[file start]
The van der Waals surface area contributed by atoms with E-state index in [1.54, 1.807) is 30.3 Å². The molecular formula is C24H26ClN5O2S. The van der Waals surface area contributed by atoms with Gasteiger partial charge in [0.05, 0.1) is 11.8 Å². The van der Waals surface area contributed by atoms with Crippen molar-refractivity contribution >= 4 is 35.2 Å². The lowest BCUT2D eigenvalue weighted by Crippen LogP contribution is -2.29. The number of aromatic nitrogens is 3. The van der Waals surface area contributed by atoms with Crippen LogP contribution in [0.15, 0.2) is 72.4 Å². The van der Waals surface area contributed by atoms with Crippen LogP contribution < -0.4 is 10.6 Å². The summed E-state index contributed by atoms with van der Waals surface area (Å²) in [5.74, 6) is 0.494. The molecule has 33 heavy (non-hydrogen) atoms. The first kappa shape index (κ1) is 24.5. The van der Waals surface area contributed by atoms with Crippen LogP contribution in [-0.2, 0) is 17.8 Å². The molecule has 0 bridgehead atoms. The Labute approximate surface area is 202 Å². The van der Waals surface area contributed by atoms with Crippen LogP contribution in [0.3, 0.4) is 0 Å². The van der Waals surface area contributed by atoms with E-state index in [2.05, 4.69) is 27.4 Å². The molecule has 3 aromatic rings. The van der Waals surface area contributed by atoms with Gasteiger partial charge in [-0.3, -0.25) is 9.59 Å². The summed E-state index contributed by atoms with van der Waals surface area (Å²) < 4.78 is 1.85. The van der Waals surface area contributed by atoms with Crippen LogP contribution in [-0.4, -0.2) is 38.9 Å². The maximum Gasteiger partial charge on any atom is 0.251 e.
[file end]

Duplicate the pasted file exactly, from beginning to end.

The van der Waals surface area contributed by atoms with E-state index in [1.54, 1.807) is 30.3 Å². The molecular formula is C24H26ClN5O2S. The van der Waals surface area contributed by atoms with Gasteiger partial charge in [0.05, 0.1) is 11.8 Å². The van der Waals surface area contributed by atoms with Crippen molar-refractivity contribution >= 4 is 35.2 Å². The lowest BCUT2D eigenvalue weighted by Crippen LogP contribution is -2.29. The number of aromatic nitrogens is 3. The van der Waals surface area contributed by atoms with Crippen LogP contribution in [0.15, 0.2) is 72.4 Å². The van der Waals surface area contributed by atoms with Crippen LogP contribution < -0.4 is 10.6 Å². The summed E-state index contributed by atoms with van der Waals surface area (Å²) in [5.74, 6) is 0.494. The molecule has 33 heavy (non-hydrogen) atoms. The first kappa shape index (κ1) is 24.5. The van der Waals surface area contributed by atoms with Crippen LogP contribution in [-0.2, 0) is 17.8 Å². The molecule has 0 bridgehead atoms. The Labute approximate surface area is 202 Å². The van der Waals surface area contributed by atoms with Crippen LogP contribution in [0.3, 0.4) is 0 Å². The van der Waals surface area contributed by atoms with E-state index in [2.05, 4.69) is 27.4 Å². The molecule has 3 aromatic rings. The van der Waals surface area contributed by atoms with Gasteiger partial charge in [-0.3, -0.25) is 9.59 Å². The summed E-state index contributed by atoms with van der Waals surface area (Å²) < 4.78 is 1.85. The van der Waals surface area contributed by atoms with Crippen LogP contribution in [-0.4, -0.2) is 38.9 Å². The maximum Gasteiger partial charge on any atom is 0.251 e.